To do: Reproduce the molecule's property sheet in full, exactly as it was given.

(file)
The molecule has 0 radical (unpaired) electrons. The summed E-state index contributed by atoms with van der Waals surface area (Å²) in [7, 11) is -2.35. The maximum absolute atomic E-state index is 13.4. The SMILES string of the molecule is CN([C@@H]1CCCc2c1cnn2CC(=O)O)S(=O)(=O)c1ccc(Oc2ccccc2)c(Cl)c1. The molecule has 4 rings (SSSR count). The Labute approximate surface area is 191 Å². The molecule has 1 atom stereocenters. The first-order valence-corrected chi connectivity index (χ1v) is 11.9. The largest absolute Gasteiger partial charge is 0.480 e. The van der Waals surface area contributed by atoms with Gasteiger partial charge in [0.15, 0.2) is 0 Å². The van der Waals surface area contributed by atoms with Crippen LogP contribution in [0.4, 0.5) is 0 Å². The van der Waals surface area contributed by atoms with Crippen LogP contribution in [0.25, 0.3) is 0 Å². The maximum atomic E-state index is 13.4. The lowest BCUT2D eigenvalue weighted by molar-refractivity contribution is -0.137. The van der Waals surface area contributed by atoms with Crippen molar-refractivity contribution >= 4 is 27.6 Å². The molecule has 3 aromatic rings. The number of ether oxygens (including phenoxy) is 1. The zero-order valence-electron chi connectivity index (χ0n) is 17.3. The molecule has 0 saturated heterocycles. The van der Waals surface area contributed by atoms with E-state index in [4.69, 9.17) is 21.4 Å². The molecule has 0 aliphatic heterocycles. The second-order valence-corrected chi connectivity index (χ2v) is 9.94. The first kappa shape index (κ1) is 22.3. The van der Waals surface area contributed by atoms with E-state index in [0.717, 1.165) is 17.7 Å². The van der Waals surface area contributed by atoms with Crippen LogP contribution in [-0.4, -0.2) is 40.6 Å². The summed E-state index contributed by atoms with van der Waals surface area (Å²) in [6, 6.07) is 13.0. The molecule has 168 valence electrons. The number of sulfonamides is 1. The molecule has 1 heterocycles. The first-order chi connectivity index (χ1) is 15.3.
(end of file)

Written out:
The molecule has 0 radical (unpaired) electrons. The summed E-state index contributed by atoms with van der Waals surface area (Å²) in [7, 11) is -2.35. The maximum absolute atomic E-state index is 13.4. The SMILES string of the molecule is CN([C@@H]1CCCc2c1cnn2CC(=O)O)S(=O)(=O)c1ccc(Oc2ccccc2)c(Cl)c1. The molecule has 4 rings (SSSR count). The Labute approximate surface area is 191 Å². The molecule has 1 atom stereocenters. The first-order valence-corrected chi connectivity index (χ1v) is 11.9. The largest absolute Gasteiger partial charge is 0.480 e. The van der Waals surface area contributed by atoms with Gasteiger partial charge in [0.15, 0.2) is 0 Å². The van der Waals surface area contributed by atoms with Crippen LogP contribution in [0.4, 0.5) is 0 Å². The van der Waals surface area contributed by atoms with Crippen LogP contribution in [0.25, 0.3) is 0 Å². The maximum atomic E-state index is 13.4. The lowest BCUT2D eigenvalue weighted by molar-refractivity contribution is -0.137. The van der Waals surface area contributed by atoms with Crippen molar-refractivity contribution >= 4 is 27.6 Å². The molecule has 3 aromatic rings. The number of ether oxygens (including phenoxy) is 1. The zero-order valence-electron chi connectivity index (χ0n) is 17.3. The molecule has 0 saturated heterocycles. The van der Waals surface area contributed by atoms with E-state index in [4.69, 9.17) is 21.4 Å². The molecule has 0 aliphatic heterocycles. The second-order valence-corrected chi connectivity index (χ2v) is 9.94. The first kappa shape index (κ1) is 22.3. The van der Waals surface area contributed by atoms with E-state index in [0.717, 1.165) is 17.7 Å². The van der Waals surface area contributed by atoms with Crippen LogP contribution in [-0.4, -0.2) is 40.6 Å². The summed E-state index contributed by atoms with van der Waals surface area (Å²) in [6, 6.07) is 13.0. The molecule has 168 valence electrons. The number of sulfonamides is 1. The molecule has 1 heterocycles. The first-order chi connectivity index (χ1) is 15.3.